Arch Linux was first released in 2002 by Judd Vinet, a Canadian Software Developer. The first edition of the Ubuntu OS was launched in 2004 by Canonical LTD. Both operating systems are popular and widely used. Is Arch Linux better than Ubuntu? What are the similarities/differences between the two distros? Below, we’ve compared the features of the two Linux distros:
The latest (and previous) versions (LTS/Non-LTS) of Ubuntu take about 20 to 30 minutes to get installed. Unless you’re an expert and have installed Arch several times, the installation of Arch Linux OS can take about an hour. This is because Ubuntu ships with a GUI installer and Arch offers a command-line installer. New users will have to refer to the Arch installation guide. Also, typing commands/downloading files takes some time.
Origin and Release model
Arch Linux has been built from scratch i.e. it is not based on any of the Linux operating systems. It is a rolling release operating system. It also allows you to install the software that you like or want to use.
Ubuntu is based on the Debian Linux OS and it is not a rolling release distro. Unlike Arch users that are given the option to install the desktop environment packages of their choice, Ubuntu lets its users to either install the full OS or the minimal version of the OS.
If you choose “minimal installation”, Ubuntu will only install the basic Gnome desktop environment, some basic tools, a few applications built by Canonical Ltd for the Ubuntu OS, and the Firefox web browser along with the OS. I found the full/minimal installation feature of the operating system from Canonical Ltd interesting.
APT aka Advanced Package Tool is the default package manager of the Ubuntu OS. What I like about APT are its suggestions. I wanted to install OpenJDK 11 (java) on my laptop but didn’t know its package name in the operating system’s package repository. When I typed the command
sudo apt install java, APT displayed the “package couldn’t be found error” and it also suggested the packages whose names contained the text “java”. Arch Linux’s Pacman package manager doesn’t display the packages containing the text you enter if you don’t enter the exact package name.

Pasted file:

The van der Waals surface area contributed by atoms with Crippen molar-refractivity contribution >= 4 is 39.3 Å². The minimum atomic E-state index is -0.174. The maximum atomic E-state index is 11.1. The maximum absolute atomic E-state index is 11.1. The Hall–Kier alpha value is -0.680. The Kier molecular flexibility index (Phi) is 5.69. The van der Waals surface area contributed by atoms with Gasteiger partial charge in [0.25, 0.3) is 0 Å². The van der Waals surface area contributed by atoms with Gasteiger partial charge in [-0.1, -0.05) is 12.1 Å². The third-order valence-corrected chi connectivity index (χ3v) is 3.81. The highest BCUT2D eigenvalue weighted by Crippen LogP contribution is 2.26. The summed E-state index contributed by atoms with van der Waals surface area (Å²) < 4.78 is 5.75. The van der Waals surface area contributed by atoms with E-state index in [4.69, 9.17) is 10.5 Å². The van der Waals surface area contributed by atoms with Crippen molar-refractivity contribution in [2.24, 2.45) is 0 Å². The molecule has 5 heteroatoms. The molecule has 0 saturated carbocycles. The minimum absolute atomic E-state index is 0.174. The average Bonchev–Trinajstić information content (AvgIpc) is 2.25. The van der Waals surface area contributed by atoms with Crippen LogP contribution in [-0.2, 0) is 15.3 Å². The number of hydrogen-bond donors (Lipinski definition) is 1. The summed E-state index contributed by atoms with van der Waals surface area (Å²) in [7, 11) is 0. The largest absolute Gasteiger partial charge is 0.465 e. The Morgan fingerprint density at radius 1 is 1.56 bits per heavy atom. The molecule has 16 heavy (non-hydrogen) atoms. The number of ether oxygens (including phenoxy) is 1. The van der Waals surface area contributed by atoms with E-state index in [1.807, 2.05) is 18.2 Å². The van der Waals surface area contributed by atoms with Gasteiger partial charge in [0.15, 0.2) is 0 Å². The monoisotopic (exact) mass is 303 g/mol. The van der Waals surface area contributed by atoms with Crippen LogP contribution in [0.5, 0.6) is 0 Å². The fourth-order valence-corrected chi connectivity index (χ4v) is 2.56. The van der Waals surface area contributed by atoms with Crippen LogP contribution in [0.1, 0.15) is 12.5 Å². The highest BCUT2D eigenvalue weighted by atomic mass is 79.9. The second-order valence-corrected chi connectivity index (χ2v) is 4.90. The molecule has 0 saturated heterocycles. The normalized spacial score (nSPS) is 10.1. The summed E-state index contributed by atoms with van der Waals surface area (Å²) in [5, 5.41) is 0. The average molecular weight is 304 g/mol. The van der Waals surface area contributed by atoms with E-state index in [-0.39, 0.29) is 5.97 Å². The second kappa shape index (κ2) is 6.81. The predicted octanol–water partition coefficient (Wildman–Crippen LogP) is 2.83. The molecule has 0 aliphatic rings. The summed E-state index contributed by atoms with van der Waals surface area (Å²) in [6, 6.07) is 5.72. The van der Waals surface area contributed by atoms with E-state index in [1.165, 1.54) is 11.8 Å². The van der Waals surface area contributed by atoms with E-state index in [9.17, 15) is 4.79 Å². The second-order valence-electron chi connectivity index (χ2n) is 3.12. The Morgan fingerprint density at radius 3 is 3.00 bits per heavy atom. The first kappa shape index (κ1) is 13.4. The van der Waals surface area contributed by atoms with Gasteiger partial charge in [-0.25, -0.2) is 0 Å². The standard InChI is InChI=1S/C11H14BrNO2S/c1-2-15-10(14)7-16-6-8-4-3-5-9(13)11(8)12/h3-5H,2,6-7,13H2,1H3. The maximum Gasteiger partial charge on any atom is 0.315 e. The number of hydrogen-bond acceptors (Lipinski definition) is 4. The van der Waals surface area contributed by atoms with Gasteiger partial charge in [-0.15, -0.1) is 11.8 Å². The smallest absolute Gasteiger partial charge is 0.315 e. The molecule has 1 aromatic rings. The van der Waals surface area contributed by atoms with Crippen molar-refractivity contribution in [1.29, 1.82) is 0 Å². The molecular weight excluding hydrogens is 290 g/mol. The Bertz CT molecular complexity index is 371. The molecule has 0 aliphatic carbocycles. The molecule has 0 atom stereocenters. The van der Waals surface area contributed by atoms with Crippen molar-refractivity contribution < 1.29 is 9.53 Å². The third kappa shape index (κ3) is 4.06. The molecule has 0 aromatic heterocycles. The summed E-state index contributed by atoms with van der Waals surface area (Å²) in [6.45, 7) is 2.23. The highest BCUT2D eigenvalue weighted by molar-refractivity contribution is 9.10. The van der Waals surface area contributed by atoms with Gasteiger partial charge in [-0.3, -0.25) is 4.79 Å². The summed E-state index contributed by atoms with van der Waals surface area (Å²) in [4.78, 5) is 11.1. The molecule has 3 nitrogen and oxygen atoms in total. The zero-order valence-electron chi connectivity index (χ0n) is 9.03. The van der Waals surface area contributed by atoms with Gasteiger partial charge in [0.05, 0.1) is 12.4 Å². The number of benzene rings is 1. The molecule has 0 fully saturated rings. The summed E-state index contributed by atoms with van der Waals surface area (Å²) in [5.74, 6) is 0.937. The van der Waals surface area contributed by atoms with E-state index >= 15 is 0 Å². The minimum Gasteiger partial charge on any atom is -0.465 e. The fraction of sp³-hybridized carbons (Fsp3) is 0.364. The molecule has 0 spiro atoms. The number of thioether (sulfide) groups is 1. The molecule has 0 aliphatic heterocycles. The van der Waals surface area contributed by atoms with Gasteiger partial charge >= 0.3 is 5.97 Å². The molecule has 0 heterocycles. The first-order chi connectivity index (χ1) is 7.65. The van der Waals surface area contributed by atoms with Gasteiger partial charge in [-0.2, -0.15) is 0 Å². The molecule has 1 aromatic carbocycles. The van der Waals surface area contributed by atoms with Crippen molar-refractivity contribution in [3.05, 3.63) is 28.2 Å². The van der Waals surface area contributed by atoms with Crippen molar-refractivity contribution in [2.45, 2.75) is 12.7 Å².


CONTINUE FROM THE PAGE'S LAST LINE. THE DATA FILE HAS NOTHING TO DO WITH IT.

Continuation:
Also read: Ubuntu review
In Arch Linux, you should install an application called “AUR Helper” to install packages from the AUR (Arch Linux User) repository. Ubuntu ships with a tool called that can install third-party packages available on the Snap Store.
The packages in the AUR repository are managed by unknown users. You must, therefore, check the PKGBuild file of the packages before installing the package. The package build/installation script is hidden from the user on the Ubuntu Snap Store. Many popular packages on the Snap Store are managed by the developer itself. Thus, you don’t have to check any files (in case of popular packages such as Netbeans, Dbeaver, etc). This is the thing I like about Ubuntu Snap. When it comes to nonpopular or new packages, I think Ubuntu support staff check the packages before making it available on the Snap Store. You shouldn’t worry about the packages.
By default, Snap updates outdated packages automatically on Ubuntu. You can configure snap to update packages at a specific time, day, or week. You can create a cron job to do the same on Arch Linux. The user must update the outdated packages by running the